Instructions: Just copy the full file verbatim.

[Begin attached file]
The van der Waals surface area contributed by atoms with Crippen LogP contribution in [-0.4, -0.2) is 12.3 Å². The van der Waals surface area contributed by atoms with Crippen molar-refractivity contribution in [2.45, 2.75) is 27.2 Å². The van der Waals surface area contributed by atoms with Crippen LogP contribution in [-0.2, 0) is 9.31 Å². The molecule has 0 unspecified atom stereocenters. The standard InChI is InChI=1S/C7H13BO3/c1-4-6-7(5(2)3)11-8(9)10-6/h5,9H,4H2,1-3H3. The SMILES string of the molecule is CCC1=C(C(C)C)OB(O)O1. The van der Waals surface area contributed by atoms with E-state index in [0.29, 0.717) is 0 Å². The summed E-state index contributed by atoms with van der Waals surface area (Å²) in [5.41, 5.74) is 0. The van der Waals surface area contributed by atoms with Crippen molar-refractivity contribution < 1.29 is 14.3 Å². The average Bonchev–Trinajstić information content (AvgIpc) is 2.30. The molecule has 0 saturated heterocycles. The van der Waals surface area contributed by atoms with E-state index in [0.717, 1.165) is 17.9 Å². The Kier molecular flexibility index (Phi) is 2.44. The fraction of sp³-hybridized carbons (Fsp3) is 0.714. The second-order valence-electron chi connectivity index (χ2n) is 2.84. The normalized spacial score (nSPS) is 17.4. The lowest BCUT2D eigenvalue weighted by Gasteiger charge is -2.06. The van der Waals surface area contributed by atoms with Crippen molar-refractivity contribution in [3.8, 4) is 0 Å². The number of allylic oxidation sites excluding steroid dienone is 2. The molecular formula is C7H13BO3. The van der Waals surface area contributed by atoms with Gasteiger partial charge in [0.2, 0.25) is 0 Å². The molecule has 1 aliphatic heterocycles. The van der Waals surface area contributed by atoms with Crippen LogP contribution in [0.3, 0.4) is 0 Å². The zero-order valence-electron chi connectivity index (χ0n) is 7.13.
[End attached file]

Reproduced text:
The van der Waals surface area contributed by atoms with Crippen LogP contribution in [-0.4, -0.2) is 12.3 Å². The van der Waals surface area contributed by atoms with Crippen molar-refractivity contribution in [2.45, 2.75) is 27.2 Å². The van der Waals surface area contributed by atoms with Crippen LogP contribution in [-0.2, 0) is 9.31 Å². The molecule has 0 unspecified atom stereocenters. The standard InChI is InChI=1S/C7H13BO3/c1-4-6-7(5(2)3)11-8(9)10-6/h5,9H,4H2,1-3H3. The SMILES string of the molecule is CCC1=C(C(C)C)OB(O)O1. The van der Waals surface area contributed by atoms with E-state index in [0.29, 0.717) is 0 Å². The summed E-state index contributed by atoms with van der Waals surface area (Å²) in [5.41, 5.74) is 0. The van der Waals surface area contributed by atoms with Crippen molar-refractivity contribution < 1.29 is 14.3 Å². The average Bonchev–Trinajstić information content (AvgIpc) is 2.30. The molecule has 0 saturated heterocycles. The van der Waals surface area contributed by atoms with E-state index in [0.717, 1.165) is 17.9 Å². The Kier molecular flexibility index (Phi) is 2.44. The fraction of sp³-hybridized carbons (Fsp3) is 0.714. The second-order valence-electron chi connectivity index (χ2n) is 2.84. The normalized spacial score (nSPS) is 17.4. The lowest BCUT2D eigenvalue weighted by Gasteiger charge is -2.06. The van der Waals surface area contributed by atoms with Crippen molar-refractivity contribution in [3.8, 4) is 0 Å². The number of allylic oxidation sites excluding steroid dienone is 2. The molecular formula is C7H13BO3. The van der Waals surface area contributed by atoms with Gasteiger partial charge in [0.2, 0.25) is 0 Å². The molecule has 1 aliphatic heterocycles. The van der Waals surface area contributed by atoms with Crippen LogP contribution in [0.3, 0.4) is 0 Å². The zero-order valence-electron chi connectivity index (χ0n) is 7.13.